Plant and Soil

, Volume 237, Issue 1, pp 47–54 | Cite as

Isolation, partial characterization, and the effect of plant growth-promoting bacteria (PGPB) on micro-propagated sugarcane in vitro

  • M. Sajjad Mirza
  • Waseem Ahmad
  • Farooq Latif
  • Jacqueline Haurat
  • Rene Bally
  • Philippe Normand
  • Kauser A. Malik


We report the isolation of nitrogen fixing, phytohormone producing bacteria from sugarcane and their beneficial effects on the growth of micropropagated sugarcane plantlets. Detection of the nitrogen fixing bacteria by ARA-based MPN (acetylene reduction assay-based most probable number) method indicated the presence of up to 106 bacteria per gram dry weight of stem and 107 bacteria per gram dry weight of root of field-grown sugarcane. Two nitrogen fixing bacterial isolates were obtained from stem (SC11, SC20) and two from the roots (SR12, SR13) of field-grown plants. These isolates were identified as Enterobacter sp. strains on the basis of their morphological characteristics and biochemical tests. The isolate SC20 was further characterized by 16S rRNA sequence analysis, which showed high sequence similarity to the sequence of Enterobacter cloacae and Klebsiella oxytoca. All the isolates produced the phytohormone indoleacetic acid (IAA) in pure culture and this IAA production was enhanced in growth medium containing tryptophan. The bacterial isolates were used to inoculate micro-propagated sugarcane in vitro where maximum increase in the root and shoot weight over control was observed in the plantlets inoculated with strain SC20. By using the15N isotope dilution technique, maximum nitrogen fixation contribution (28% of total plant nitrogen) was detected in plantlets inoculated with isolate SC20.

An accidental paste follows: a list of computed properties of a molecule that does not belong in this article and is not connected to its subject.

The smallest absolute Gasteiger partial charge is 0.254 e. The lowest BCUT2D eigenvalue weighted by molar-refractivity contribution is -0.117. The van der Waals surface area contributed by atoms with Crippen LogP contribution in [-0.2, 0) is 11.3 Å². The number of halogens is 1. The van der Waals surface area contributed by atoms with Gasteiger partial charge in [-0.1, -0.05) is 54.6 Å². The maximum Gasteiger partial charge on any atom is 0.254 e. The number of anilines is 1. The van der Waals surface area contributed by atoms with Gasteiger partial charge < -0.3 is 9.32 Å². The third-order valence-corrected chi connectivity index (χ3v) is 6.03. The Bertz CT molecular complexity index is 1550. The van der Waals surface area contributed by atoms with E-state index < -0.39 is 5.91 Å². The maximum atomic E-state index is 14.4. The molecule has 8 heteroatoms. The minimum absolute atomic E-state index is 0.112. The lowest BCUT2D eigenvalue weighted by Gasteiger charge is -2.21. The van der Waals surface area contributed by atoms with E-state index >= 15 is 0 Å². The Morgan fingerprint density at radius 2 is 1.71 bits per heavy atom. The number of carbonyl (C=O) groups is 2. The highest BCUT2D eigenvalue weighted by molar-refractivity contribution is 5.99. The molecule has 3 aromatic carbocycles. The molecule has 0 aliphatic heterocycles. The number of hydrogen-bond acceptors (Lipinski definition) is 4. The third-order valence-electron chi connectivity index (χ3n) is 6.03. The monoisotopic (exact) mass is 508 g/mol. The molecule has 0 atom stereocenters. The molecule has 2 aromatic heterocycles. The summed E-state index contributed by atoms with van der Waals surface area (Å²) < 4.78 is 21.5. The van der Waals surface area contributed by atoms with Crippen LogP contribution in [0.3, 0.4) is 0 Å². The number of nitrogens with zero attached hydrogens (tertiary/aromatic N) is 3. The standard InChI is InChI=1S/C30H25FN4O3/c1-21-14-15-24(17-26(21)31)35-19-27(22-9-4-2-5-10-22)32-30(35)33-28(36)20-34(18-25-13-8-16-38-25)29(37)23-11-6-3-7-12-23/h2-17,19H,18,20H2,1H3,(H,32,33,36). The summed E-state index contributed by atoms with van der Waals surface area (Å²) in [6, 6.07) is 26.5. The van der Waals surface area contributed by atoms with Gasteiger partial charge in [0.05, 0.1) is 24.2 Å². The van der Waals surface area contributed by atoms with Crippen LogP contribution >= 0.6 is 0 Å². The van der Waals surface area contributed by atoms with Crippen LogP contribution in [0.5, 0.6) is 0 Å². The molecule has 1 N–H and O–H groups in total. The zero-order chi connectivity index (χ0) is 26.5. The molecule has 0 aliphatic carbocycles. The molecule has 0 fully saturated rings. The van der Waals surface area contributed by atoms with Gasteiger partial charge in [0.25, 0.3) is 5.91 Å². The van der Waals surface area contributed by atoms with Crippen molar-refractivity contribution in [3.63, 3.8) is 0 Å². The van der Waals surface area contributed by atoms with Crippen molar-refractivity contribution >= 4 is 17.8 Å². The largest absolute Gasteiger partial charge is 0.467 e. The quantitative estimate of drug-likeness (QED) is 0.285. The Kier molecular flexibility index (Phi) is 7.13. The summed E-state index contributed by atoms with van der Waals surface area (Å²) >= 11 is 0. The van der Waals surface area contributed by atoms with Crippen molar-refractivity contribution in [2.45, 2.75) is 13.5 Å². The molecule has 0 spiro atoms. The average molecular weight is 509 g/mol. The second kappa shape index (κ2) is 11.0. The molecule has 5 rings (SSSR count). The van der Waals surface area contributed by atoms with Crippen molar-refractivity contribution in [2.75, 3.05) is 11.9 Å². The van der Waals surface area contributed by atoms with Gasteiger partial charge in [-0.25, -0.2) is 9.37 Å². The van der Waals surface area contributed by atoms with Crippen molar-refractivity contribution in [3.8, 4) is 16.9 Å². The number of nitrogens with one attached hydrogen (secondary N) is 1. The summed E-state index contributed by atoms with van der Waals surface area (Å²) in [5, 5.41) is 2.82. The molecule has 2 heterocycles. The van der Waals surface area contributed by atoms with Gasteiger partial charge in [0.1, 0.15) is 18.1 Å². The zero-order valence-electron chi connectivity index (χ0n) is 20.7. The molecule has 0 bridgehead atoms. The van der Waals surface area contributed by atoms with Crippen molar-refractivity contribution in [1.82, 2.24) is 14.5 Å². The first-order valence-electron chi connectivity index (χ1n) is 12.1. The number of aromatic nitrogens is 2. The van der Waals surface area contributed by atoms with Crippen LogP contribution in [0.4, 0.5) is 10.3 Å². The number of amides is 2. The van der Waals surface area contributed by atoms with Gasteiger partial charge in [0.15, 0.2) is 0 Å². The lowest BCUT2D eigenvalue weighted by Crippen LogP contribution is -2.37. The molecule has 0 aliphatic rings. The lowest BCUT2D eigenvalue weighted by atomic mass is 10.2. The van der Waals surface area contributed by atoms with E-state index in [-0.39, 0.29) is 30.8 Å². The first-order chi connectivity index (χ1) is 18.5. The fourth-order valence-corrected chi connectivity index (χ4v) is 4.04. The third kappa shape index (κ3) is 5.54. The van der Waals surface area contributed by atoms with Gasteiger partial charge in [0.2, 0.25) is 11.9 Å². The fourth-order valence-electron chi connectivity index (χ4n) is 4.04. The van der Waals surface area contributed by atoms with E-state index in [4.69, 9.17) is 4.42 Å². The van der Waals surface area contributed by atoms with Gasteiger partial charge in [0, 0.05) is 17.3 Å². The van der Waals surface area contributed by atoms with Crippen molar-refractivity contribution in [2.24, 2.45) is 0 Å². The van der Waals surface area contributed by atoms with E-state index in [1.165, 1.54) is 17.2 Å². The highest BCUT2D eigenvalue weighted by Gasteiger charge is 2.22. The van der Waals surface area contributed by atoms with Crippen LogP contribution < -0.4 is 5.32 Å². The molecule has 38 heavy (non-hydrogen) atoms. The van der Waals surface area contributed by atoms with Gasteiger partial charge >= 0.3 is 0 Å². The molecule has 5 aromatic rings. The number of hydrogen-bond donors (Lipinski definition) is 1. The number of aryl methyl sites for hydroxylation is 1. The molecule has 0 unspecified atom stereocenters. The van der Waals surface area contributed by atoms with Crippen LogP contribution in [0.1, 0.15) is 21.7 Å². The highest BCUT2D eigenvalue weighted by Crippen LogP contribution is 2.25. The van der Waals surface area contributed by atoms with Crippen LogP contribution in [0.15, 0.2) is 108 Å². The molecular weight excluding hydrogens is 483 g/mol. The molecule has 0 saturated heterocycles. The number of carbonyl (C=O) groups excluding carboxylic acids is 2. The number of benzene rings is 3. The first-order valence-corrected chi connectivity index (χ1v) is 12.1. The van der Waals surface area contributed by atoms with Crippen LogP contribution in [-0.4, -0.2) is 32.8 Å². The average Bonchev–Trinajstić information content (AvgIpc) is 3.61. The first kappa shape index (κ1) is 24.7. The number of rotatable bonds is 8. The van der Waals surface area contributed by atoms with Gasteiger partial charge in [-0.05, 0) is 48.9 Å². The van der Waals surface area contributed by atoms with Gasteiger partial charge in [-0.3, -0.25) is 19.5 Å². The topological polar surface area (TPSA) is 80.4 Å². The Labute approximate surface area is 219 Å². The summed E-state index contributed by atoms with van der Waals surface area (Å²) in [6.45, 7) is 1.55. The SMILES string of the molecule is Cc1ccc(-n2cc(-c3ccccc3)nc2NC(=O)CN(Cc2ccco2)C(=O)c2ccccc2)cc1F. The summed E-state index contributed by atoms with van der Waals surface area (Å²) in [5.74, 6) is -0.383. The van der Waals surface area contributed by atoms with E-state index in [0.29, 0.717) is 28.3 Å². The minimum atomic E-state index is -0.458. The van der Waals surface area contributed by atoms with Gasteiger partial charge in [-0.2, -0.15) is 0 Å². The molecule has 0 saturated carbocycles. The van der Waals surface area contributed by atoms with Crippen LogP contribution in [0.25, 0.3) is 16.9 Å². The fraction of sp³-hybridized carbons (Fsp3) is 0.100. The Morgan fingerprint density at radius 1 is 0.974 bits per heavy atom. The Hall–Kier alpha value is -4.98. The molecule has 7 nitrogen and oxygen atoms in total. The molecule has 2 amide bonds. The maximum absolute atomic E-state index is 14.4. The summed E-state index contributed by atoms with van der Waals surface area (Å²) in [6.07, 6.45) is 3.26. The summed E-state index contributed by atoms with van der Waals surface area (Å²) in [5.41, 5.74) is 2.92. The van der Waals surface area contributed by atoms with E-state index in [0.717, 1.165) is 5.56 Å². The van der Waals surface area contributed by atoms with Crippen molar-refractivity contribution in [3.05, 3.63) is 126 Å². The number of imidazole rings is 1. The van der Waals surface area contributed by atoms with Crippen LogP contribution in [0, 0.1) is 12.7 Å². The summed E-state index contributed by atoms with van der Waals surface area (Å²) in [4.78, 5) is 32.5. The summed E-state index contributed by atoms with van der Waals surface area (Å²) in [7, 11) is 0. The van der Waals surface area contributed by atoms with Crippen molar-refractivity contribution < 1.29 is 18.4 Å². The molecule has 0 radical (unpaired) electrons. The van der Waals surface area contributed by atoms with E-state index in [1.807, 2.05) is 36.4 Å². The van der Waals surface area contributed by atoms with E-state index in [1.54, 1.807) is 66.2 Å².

Enterobacter nitrogen fixation phytohormones 16S rRNA 


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Copyright information

© Kluwer Academic Publishers 2001

Authors and Affiliations

  • M. Sajjad Mirza
    • 1
  • Waseem Ahmad
    • 1
  • Farooq Latif
    • 1
  • Jacqueline Haurat
    • 2
  • Rene Bally
    • 2
  • Philippe Normand
    • 2
  • Kauser A. Malik
    • 2
  1. 1.Biofertilizer Division, National Institute for Biotechnology and Genetic Engineering (NIBGE)FaisalabadPakistan
  2. 2.Laboratoire d'Ecologie Microbienne du Sol, UMR CNRS 5557, UCB Lyon1Villeurbanne CedexFrance

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